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Antigen vs Antibody – What Are the Differences?

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Antigen vs antibody: the basics

An antigen is any substance that prompts your body to trigger an immune response against it. Antigens include allergens, bacteria and viruses. Antibodies are Y-shaped proteins that the body produces when it detects antigens. Antibodies are produced by immune cells called B cells. 


Antigens are molecules capable of stimulating an immune response. Each antigen has distinct surface features, or epitopes, resulting in specific responses.

Antibodies (immunoglobins) are Y-shaped proteins produced by B cells of the immune system in response to exposure to antigens. Each antibody contains a paratope that recognizes a specific epitope on an antigen, acting like a lock and key binding mechanism.  This binding helps to eliminate antigens from the body, either by direct neutralization or by ‘tagging’ for other arms of the immune system.


Comparison Chart on Differences Between Antigen & Antibody

 

Antigen

Antibody

Overview

Substance that can induce an immune response

Proteins that recognize and bind to antigens

Molecule type

Usually proteins, may also be polysaccharides, lipids or nucleic acids

Proteins

Origin

Within the body or externally

Within the body

Specific binding site

Epitope

Paratope

Image

Utilizing Antibodies and Antigens in Diagnostics


When infected with a pathogen such as SARS-CoV-2, the body produces antibodies that bind specifically to the antigens to help eliminate the pathogen. This binding can be harnessed to develop antibody and antigen-based diagnostic tests. 

An antibody test reveals if a person has already been exposed to an infection, by detecting antibodies in their blood or serum. This can be done by a laboratory-based test such as an ELISA (Enzyme-Linked Immunosorbent Assay) or CIA (chemiluminescent immunoassay), or a point-of-care test based on lateral flow technology.


Antibody tests are not usually used to diagnose current infection as it takes the body some time to produce antibodies. During the period before the adaptive immune system kicks in, the fast-acting and non-specific innate immune response combats infection. A negative test result may occur if the test is taken too soon after infection before antibodies have been produced by the body. False positive test results could also occur due to cross-reactivity.


Antibody tests are useful to help track the spread of a disease, identify those who should be prioritized for vaccinations, and highlight potential donors for convalescent plasma therapy.


An antigen test reveals if a person is currently infected with a pathogen. Once the infection has gone, the antigen disappears.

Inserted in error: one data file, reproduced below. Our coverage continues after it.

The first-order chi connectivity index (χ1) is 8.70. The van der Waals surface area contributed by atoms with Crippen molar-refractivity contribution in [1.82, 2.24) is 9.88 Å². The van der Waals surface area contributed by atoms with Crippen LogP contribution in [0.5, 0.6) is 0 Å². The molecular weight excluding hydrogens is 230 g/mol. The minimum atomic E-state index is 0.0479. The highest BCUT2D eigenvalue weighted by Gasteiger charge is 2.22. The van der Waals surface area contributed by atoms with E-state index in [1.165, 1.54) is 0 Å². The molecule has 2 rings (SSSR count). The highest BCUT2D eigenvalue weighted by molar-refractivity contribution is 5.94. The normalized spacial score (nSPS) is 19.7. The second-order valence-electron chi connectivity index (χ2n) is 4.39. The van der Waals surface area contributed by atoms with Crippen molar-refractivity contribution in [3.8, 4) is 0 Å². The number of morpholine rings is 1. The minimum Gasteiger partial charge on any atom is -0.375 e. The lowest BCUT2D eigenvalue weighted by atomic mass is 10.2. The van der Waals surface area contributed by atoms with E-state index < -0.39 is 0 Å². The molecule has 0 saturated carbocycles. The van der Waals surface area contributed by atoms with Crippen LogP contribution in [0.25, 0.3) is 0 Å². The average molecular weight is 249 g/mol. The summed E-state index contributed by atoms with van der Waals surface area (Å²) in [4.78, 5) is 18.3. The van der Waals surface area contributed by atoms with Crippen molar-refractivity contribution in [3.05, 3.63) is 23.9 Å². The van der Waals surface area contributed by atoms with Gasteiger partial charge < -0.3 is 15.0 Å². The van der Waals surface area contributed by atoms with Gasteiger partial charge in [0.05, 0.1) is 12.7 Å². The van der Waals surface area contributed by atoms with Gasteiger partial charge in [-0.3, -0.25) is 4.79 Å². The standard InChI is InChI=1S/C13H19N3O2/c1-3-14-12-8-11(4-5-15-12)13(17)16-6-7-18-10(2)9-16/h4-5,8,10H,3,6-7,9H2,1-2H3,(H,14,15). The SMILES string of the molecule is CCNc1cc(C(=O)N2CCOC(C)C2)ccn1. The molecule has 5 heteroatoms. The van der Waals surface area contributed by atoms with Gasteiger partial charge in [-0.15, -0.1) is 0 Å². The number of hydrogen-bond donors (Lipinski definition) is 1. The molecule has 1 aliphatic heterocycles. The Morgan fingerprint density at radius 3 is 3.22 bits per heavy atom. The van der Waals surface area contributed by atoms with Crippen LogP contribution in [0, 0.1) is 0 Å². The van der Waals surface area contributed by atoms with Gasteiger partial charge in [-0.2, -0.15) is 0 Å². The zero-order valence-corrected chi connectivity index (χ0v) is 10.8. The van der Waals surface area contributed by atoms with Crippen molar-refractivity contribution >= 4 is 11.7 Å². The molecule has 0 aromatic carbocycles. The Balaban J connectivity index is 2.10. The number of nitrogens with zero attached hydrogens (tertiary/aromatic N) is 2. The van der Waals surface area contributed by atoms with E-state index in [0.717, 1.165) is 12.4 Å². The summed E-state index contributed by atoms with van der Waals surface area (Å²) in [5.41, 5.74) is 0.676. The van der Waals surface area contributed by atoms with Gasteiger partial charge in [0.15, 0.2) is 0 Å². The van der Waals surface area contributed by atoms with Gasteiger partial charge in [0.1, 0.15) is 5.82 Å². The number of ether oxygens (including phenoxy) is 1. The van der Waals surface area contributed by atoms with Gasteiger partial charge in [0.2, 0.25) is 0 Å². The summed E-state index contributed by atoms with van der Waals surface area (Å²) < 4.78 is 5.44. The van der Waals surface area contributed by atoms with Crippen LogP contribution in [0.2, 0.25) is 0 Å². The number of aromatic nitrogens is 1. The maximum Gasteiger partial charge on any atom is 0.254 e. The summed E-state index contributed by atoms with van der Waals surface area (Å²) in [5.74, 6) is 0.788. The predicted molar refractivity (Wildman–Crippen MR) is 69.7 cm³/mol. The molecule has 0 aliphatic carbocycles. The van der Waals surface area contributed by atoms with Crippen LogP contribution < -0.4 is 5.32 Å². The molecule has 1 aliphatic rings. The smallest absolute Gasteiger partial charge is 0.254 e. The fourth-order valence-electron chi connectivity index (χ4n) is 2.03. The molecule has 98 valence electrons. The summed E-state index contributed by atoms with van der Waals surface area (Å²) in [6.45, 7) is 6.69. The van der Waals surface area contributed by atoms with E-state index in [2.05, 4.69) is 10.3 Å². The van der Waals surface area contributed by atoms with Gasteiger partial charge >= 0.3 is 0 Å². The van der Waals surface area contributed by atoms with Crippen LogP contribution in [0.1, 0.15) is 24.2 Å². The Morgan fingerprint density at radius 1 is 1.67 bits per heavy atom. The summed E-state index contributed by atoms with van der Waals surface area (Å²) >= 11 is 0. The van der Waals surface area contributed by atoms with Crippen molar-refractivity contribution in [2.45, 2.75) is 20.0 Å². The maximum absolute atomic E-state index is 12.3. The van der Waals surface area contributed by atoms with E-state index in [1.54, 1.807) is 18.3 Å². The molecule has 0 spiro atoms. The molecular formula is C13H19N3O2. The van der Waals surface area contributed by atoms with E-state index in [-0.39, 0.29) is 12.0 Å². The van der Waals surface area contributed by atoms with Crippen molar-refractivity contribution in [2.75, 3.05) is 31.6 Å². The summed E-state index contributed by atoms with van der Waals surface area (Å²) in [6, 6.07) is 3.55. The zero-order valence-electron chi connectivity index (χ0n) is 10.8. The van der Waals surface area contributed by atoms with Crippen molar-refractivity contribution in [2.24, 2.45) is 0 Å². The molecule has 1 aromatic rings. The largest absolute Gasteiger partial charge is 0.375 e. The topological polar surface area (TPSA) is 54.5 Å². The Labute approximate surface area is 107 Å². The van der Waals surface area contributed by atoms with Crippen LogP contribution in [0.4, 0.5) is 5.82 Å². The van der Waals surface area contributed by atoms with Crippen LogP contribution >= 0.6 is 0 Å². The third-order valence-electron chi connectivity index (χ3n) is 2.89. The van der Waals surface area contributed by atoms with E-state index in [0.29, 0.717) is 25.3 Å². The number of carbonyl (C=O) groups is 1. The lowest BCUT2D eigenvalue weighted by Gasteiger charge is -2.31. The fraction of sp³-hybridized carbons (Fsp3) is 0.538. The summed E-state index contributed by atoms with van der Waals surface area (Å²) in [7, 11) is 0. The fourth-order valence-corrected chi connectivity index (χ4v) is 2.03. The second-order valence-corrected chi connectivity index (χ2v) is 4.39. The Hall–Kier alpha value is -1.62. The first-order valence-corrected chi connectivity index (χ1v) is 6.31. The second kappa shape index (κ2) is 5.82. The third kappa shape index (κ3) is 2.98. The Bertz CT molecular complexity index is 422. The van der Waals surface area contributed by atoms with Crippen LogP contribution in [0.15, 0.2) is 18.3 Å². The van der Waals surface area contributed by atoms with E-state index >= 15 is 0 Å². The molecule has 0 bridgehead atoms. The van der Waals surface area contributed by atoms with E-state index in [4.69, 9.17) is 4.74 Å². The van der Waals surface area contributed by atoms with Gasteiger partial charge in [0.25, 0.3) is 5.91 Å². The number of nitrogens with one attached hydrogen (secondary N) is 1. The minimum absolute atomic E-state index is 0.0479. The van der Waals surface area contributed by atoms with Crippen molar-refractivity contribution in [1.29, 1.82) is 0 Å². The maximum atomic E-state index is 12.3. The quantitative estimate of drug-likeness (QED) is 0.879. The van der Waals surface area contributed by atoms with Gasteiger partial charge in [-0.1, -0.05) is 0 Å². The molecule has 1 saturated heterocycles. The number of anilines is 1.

Unlike nucleic acid-based tests such as PCR, which detect the presence of genetic material, antigen tests detect proteins, such as those found on the surface of a virus. Accuracy can be a problem, with antigen tests typically having a much lower sensitivity than PCR. However, they usually provide test results rapidly, are relatively cheap, and can be more amenable to point-of-care use, which could make them more suitable for testing in the community and in remote regions.

The role of antigens and antibodies in vaccinations

Vaccines contain antigens that stimulate the B lymphocytes of the immune system to respond by producing plasma cells which secrete disease-specific antibodies (Primary response). Some of the B cells become memory B cells, which will recognize future exposure to the disease. This results in faster and more intense production of antibodies, which effectively work to eliminate the disease by binding to the antigens (Secondary response).

  


Antibodies as Therapeutics

Since the Nobel-prize-winning work of Kolher and Milstein in the 1970s, which enabled the infinite production of monoclonal antibodies in culture using hybridoma technology, the quest to develop therapeutic antibodies has been on. In the last few years, therapeutic antibodies have become the main class of new drugs in development, and by December 2019, 79 therapeutic monoclonal antibodies had been approved by the US FDA.   

The range of conditions they can be used to treat includes several types of cancers, autoimmune conditions, and infectious diseases such as Zika. A number of studies are currently investigating their potential as a treatment for COVID-19, including via convalescent plasma therapy

Therapeutic antibodies work by binding with high specificity to the target antigen and stimulating an immune response, which may involve inhibition of ligand binding or tagging the cell for binding by cytotoxic T cells.

Types of therapeutic antibodies include: 



Antibodies can be produced using a variety of techniques, including hybridoma technologies, transgenic mice, and in vitro display technologies. The evolution of antibody engineering has led to the development of increasingly humanized antibodies, with the benefit of low immunogenicity.